DRAWS lots of attention! Get it?
Not something you see on too many other blogs, huh? (Though Elizabeth just finished a lovely version complete with kick pleat here in a slightly nicer bedsheet.) Honestly, after a kilt, I think a pencil skirt should be a staple in every fashion-forward man's wardrobe.
You'll b happy to l-arn that my "e" key is on its way to New York and should arrive any day now. Just $4 with shipping -- a bargain for a major vowel.
What's that? You'd like to see more of me in my pencil skirt? Oh, OK....
Please forgive the orange zipper -- it was all I had (left over from my aborted 1953 dress project).
But wait -- there's more. Yesterday I also drafted an A-line skirt (Lesson 2).
Perfectly respectable if nothing traffic-stopping. I made this skirt two inches lower on top (just below my real waist); I think it looks more modern.
I used the opportunity to make my very first lapped zipper, which is much nicer than an invisible zipper if you ask me. Invisible zippers tend to snag easily. I picked up this technique from my vintage Singer sewing book and it's actually not hard.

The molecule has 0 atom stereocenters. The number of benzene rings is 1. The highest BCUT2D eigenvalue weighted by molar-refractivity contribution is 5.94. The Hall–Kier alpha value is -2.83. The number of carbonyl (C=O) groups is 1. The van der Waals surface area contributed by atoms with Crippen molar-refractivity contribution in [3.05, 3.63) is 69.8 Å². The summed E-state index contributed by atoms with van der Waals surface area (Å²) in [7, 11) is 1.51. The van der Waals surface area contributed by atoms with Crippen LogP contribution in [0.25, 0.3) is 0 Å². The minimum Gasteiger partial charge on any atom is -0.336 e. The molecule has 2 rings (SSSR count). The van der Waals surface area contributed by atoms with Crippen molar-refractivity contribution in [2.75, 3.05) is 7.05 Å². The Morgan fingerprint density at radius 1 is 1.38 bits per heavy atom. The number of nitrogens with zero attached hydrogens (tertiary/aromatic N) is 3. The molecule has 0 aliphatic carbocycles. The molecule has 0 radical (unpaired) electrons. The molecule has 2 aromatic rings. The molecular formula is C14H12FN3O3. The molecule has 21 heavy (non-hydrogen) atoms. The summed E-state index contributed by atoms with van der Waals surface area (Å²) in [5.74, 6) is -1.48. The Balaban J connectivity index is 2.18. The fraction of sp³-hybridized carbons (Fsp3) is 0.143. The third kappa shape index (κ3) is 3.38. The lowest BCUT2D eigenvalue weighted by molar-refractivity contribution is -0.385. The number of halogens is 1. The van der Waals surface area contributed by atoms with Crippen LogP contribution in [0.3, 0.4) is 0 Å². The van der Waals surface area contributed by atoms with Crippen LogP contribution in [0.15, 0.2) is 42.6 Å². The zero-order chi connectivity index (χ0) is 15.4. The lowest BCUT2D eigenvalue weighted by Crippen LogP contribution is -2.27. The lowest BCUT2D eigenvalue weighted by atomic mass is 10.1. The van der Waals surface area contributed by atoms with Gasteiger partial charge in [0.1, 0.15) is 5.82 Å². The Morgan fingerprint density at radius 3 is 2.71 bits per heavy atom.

My one criticism of Moore's pattern drafting book is that she doesn't get into clothing construction; she assumes you know how to do all that.
I think I need to go to the Salvation Army and pick up a well-constructed skirt with waistband to see how they're generally finished -- like should the zipper go up to the top of the skirt only and the waistband be closed with snaps or hooks (which is what I think) or should the zipper go to the top of the waistband? Perhaps if there's some woman or skirt-wearing man out there who could illuminate me...
I don't really love the A-line skirt look but maybe Cathy might like it. She generally shuns anything made out of a sheet and who can blame her.
There are about five more skirt varations -- circle, yoke, etc. -- in Lesson 2 and I'm thinking I'll probably do one or two more and then move on to Lesson 3: pants. I'm feeling a little skirted out, frankly.
I'd like to stitch up a pair and see what these things are all about. Simplicity 4688 includes the pants, a shirt, a caftan, a jacket, a vest, a sash, a fez -- and they even show you how to make a turban! It's out of print but it can be found. I paid about $10 for mine, which was the best deal I could find online.
I'm a native New Yorker and self-taught home sewing fanatic! I started sewing in 2009 and today make all my own clothes using mainly vintage patterns and vintage sewing machines. Welcome to the warm and whimsical world of Male Pattern Boldness, where the conversation is sewing, style, fashion, fabric, and more!